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Buller in South Africa

Julian Symons describes how, in the year of South African crisis, 1899, Buller, once regarded as the ablest of British commanders, was stricken by a strange failure of nerve.

Julian Symons | Published in History Today

At twelve minutes past two on the afternoon of October 14th, 1899, Sir Redvers Buller left Waterloo Station on his way to South Africa, as Commander-in-Chief of the British armies in the field against the Boers. The Duke of Cambridge and Lord Wolseley, the past and present Commanders-in-Chief of the Army, were there, with the Prince of Wales, to bid him goodbye, and these three followed Buller to his saloon.

“A few words and a hasty grasp of hands between the Prince of Wales and Sir Redvers Buller, and the train, under the charge of Mr. Holmes, assistant superintendent, was in motion.”

Buller was at this time nearly sixty years old, and even those who disliked his brusque speech and overbearing manner thought that he was the most able General in the British Army. As far back as 1885, Lord Esher had noted in his Journal: “Buller is said to be the best man—take him all round—in the British Army. Not a very pleasant fellow.”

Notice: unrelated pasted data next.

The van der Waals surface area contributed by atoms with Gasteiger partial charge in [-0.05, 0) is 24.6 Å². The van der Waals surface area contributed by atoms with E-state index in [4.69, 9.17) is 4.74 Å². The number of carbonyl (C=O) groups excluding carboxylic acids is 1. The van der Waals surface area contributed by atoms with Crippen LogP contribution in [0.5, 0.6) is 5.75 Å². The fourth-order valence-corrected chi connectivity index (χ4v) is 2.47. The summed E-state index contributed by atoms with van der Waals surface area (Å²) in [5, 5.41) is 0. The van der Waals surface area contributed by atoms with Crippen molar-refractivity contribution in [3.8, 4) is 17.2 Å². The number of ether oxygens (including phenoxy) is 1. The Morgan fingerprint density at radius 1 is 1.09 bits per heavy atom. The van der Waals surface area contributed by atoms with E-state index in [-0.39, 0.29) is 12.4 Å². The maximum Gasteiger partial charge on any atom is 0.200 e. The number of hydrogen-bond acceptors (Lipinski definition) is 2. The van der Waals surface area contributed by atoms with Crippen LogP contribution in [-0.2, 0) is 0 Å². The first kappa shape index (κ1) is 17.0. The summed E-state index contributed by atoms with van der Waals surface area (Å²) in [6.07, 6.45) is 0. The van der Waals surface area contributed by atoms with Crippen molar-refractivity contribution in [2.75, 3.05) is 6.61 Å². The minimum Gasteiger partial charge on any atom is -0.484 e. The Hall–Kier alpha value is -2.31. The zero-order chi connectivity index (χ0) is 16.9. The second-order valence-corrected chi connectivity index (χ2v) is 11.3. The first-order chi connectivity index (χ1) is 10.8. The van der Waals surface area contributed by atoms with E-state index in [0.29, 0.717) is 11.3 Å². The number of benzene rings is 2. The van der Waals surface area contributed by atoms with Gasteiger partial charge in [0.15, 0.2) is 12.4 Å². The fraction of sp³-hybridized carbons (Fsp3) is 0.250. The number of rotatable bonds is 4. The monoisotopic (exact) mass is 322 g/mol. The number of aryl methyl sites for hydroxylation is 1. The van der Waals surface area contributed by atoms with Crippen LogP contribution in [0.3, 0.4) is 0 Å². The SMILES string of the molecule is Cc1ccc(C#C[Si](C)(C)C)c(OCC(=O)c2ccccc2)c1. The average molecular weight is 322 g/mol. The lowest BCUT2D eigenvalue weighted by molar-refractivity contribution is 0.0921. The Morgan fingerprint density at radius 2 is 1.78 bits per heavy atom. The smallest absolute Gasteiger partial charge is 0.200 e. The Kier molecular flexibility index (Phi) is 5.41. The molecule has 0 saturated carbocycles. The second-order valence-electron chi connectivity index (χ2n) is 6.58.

Two years later, Buller, after having failed utterly in South Africa, had been relieved of his command and retired on half pay. His name has come down to us as that of a classically incompetent General and an extremely stupid man. The verdict is not quite just. Despite his appearance and manner, Buller was neither stupid nor illiberal; and it was less incompetence than a failure of nerve that caused his disasters in the field.

Redvers Henry Buller was one of the eleven children of a wealthy Devonshire squire, owner of the manor of Downes, near Crediton. The wealthy squire was also a Liberal M.P. and a staunch supporter of free trade; and so far as Buller himself had any political feelings, they inclined towards Liberalism. Like his father, he was always on easy terms with working people. There was no military tradition in the family, and Redvers’ enlistment in the Army was a considerable gesture of independence.

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